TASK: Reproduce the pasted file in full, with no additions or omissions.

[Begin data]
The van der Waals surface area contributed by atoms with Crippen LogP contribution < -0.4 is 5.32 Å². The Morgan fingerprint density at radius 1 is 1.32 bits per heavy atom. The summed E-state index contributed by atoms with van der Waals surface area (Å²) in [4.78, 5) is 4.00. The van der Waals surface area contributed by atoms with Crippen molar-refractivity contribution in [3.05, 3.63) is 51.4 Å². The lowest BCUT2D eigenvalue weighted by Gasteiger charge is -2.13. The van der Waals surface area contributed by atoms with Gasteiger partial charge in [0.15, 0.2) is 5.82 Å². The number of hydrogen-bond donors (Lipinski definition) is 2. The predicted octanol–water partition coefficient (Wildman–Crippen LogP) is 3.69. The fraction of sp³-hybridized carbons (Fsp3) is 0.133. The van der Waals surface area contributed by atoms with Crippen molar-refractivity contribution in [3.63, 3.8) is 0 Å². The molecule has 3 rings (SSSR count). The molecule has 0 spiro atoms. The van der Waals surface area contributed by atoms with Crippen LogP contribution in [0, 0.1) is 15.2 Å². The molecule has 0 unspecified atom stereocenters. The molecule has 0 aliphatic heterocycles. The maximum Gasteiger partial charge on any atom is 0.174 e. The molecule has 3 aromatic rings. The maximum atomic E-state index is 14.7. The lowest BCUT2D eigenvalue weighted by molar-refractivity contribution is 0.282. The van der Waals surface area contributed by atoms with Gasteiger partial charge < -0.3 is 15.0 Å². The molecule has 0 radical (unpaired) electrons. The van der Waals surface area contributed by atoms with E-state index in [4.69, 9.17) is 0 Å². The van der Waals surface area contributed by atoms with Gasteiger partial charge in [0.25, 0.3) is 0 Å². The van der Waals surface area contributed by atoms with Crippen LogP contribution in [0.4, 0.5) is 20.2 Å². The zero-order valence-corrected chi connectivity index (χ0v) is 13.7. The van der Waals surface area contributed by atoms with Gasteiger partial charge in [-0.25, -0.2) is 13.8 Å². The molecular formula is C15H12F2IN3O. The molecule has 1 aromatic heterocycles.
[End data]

The van der Waals surface area contributed by atoms with Crippen LogP contribution < -0.4 is 5.32 Å². The Morgan fingerprint density at radius 1 is 1.32 bits per heavy atom. The summed E-state index contributed by atoms with van der Waals surface area (Å²) in [4.78, 5) is 4.00. The van der Waals surface area contributed by atoms with Crippen molar-refractivity contribution in [3.05, 3.63) is 51.4 Å². The lowest BCUT2D eigenvalue weighted by Gasteiger charge is -2.13. The van der Waals surface area contributed by atoms with Gasteiger partial charge in [0.15, 0.2) is 5.82 Å². The number of hydrogen-bond donors (Lipinski definition) is 2. The predicted octanol–water partition coefficient (Wildman–Crippen LogP) is 3.69. The fraction of sp³-hybridized carbons (Fsp3) is 0.133. The van der Waals surface area contributed by atoms with Crippen molar-refractivity contribution in [3.63, 3.8) is 0 Å². The molecule has 3 rings (SSSR count). The molecule has 0 spiro atoms. The van der Waals surface area contributed by atoms with Crippen LogP contribution in [0, 0.1) is 15.2 Å². The molecule has 0 unspecified atom stereocenters. The molecule has 0 aliphatic heterocycles. The maximum Gasteiger partial charge on any atom is 0.174 e. The molecule has 3 aromatic rings. The maximum atomic E-state index is 14.7. The lowest BCUT2D eigenvalue weighted by molar-refractivity contribution is 0.282. The van der Waals surface area contributed by atoms with Gasteiger partial charge < -0.3 is 15.0 Å². The molecule has 0 radical (unpaired) electrons. The van der Waals surface area contributed by atoms with E-state index in [4.69, 9.17) is 0 Å². The van der Waals surface area contributed by atoms with Gasteiger partial charge in [0.25, 0.3) is 0 Å². The van der Waals surface area contributed by atoms with Crippen LogP contribution in [0.4, 0.5) is 20.2 Å². The zero-order valence-corrected chi connectivity index (χ0v) is 13.7. The van der Waals surface area contributed by atoms with Gasteiger partial charge in [-0.25, -0.2) is 13.8 Å². The molecular formula is C15H12F2IN3O. The molecule has 1 aromatic heterocycles.